Have you ever sat on a bass stool that was bad to the bone? I don’t mean some vaguely uncomfortable, scruffy, mangy, chewed up old wooden stool or a squeaky bar stool designed to elicit annoyed glances from all the cellists in front of you.
I’m talking about a stool that actually seems designed to cause posterior havoc, to eat through your trousers and send pain stabbing up into your back and down into the soles of your feet.
Well, friends, I am quite familiar with a stool like this…a whole set of stools, actually, and they are, believe it or not, the old Chicago Symphony bass stools. Though I initially felt a sense of pride as I sat on the same stools as these guys used (or used to use), the novelty quickly wore off with the wicked chafing I received while using these instruments of destruction.
How those guys managed to endure these things is completely beyond me. I’ve been using them for Symphony Center gigs in Chicago for over 10 years; they get distributed to the second stringer groups that come through the home of the Chicago Symphony, sending scores of hapless bassists wincing back to their cars in the parking garage after performances.
Though they might not look as fearsome as I’m making them out to be from these photos, believe me: they are. Under that black pad is an evil aluminum ring of death, an uncomfortable metallic circle with no actual pad in the middle. Whether this was a result of years of use, a bizarre design choice, or some cruel prank played on visiting bass players, I’m not sure, but the result is like sitting perched on the open end of an oil drum. Ever sit on the edge of an open oil drum…and then try to play bass? Try it sometime and you’ll see what I’m talking about.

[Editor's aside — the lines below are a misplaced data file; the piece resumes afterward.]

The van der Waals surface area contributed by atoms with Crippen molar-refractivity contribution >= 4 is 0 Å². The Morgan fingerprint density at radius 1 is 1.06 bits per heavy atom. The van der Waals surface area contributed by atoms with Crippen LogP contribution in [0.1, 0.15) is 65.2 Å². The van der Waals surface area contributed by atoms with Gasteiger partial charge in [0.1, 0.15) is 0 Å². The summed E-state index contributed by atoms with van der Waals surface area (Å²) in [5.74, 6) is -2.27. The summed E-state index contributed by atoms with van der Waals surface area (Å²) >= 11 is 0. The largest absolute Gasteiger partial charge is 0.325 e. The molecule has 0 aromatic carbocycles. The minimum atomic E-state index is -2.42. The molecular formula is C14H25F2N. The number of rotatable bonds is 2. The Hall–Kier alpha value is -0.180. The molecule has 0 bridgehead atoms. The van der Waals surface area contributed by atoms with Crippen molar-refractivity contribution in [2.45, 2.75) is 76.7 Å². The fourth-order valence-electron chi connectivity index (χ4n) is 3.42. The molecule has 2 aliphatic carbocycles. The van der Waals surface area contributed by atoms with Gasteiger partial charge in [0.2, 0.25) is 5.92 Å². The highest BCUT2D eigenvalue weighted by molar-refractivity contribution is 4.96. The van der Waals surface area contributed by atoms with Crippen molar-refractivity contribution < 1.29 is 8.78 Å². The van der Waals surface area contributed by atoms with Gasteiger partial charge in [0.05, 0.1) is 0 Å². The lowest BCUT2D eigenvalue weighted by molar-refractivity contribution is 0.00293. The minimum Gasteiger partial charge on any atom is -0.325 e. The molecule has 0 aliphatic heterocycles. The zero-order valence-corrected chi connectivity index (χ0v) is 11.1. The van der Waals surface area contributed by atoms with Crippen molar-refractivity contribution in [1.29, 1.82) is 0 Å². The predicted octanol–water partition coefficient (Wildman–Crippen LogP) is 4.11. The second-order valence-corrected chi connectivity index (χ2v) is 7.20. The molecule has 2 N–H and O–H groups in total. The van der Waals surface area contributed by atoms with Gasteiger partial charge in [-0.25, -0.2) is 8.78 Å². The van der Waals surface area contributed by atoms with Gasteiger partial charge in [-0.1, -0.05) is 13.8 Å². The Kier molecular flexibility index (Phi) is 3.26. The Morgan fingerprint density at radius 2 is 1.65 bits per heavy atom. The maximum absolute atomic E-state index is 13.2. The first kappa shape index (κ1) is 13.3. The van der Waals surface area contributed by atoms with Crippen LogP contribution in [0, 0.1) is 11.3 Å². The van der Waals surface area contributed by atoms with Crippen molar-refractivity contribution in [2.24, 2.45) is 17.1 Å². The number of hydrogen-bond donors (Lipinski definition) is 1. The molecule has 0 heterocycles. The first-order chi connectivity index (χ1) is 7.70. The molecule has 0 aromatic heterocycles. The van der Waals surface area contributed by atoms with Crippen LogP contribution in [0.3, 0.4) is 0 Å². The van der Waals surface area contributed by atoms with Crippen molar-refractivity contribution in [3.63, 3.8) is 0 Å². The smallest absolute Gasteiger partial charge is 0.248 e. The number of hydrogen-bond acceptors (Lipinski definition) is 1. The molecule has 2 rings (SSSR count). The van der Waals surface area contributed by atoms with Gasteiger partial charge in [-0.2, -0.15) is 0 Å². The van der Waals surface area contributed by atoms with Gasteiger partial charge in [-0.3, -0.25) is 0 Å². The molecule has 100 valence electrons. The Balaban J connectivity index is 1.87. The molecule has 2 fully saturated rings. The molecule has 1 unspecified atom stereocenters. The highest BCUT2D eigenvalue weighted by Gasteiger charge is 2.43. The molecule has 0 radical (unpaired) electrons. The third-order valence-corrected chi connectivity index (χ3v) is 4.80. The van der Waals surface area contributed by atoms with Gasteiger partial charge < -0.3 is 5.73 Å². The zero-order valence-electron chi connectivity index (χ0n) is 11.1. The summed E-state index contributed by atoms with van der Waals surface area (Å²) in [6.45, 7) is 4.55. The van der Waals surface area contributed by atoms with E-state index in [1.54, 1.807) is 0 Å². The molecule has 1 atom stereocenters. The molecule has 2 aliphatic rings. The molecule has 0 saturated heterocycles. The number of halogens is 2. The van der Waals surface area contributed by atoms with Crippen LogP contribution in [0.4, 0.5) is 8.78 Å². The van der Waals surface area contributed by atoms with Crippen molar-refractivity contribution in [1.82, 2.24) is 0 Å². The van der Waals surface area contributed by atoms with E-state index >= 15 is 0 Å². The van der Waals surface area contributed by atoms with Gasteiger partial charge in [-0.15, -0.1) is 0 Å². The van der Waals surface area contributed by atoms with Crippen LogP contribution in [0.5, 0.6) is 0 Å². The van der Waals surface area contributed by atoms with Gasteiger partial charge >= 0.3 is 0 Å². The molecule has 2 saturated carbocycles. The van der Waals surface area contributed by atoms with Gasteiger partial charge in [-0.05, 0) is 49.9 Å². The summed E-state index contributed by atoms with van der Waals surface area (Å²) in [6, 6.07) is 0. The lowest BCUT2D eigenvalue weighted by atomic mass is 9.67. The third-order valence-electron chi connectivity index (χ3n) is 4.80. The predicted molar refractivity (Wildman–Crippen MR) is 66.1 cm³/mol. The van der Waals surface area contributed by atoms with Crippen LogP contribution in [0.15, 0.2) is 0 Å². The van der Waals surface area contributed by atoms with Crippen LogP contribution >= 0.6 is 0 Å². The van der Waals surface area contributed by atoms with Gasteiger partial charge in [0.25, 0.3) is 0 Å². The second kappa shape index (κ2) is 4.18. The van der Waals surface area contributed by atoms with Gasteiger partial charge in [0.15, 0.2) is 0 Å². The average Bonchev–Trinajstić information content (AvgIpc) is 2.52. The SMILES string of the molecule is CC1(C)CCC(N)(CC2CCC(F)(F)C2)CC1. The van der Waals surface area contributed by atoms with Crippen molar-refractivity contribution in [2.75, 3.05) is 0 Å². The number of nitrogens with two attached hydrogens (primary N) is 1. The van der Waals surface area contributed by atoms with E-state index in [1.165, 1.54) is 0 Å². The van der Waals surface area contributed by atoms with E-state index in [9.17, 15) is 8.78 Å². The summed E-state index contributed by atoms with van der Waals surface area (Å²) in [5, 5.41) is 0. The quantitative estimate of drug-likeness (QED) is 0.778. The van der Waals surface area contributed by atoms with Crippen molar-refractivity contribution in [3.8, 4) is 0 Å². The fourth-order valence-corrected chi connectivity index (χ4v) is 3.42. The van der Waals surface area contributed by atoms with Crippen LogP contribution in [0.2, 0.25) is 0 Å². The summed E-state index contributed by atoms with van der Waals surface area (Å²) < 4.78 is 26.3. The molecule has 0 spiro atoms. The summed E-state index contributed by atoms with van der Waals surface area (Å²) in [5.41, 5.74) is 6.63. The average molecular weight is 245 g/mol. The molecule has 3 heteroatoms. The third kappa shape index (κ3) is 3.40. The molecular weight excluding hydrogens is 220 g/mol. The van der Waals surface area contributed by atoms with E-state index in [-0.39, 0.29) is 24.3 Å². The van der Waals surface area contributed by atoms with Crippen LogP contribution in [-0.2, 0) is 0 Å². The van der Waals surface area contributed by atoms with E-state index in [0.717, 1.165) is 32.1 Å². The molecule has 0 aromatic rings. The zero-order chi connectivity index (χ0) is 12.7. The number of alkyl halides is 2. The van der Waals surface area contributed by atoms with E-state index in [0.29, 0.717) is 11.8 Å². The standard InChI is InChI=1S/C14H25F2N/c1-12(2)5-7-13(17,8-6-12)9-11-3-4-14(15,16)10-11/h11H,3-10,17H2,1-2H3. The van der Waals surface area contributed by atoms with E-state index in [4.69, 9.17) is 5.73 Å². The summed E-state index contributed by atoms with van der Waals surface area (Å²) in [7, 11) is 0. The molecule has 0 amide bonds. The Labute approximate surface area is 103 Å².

The pain begins the same every time. First, the evil aluminum circle cuts off all circulation to my legs. I then begin this kind of weird seesawing motion to bring back some feeling, which probably looks to an outside observer like, well…. I don’t even want to think about it!
My lower back hunches, vertebrae creaking uncomfortably into an unnatural contortion, my shoulders hunching like some sort of neanderthal as I try to shift my weight around to no avail. Everything in my body starts to seize up, until I feel like I’m playing with bandages wrapped tightly around all my limbs and torso. I swivel the darn thing around, trying to find a comfortable position and probably putting on a great obsessive-compulsive sideshow to the rehearsal or concert.
Also, I know I’m not the only one; my colleagues on these same stools have a look on their faces like an ill wind has wafted through the bass section by this point. We all look like a miserable, squirmy bunch of folks up there, I’m sure, undoubtedly making for an unusual impression upon the audience.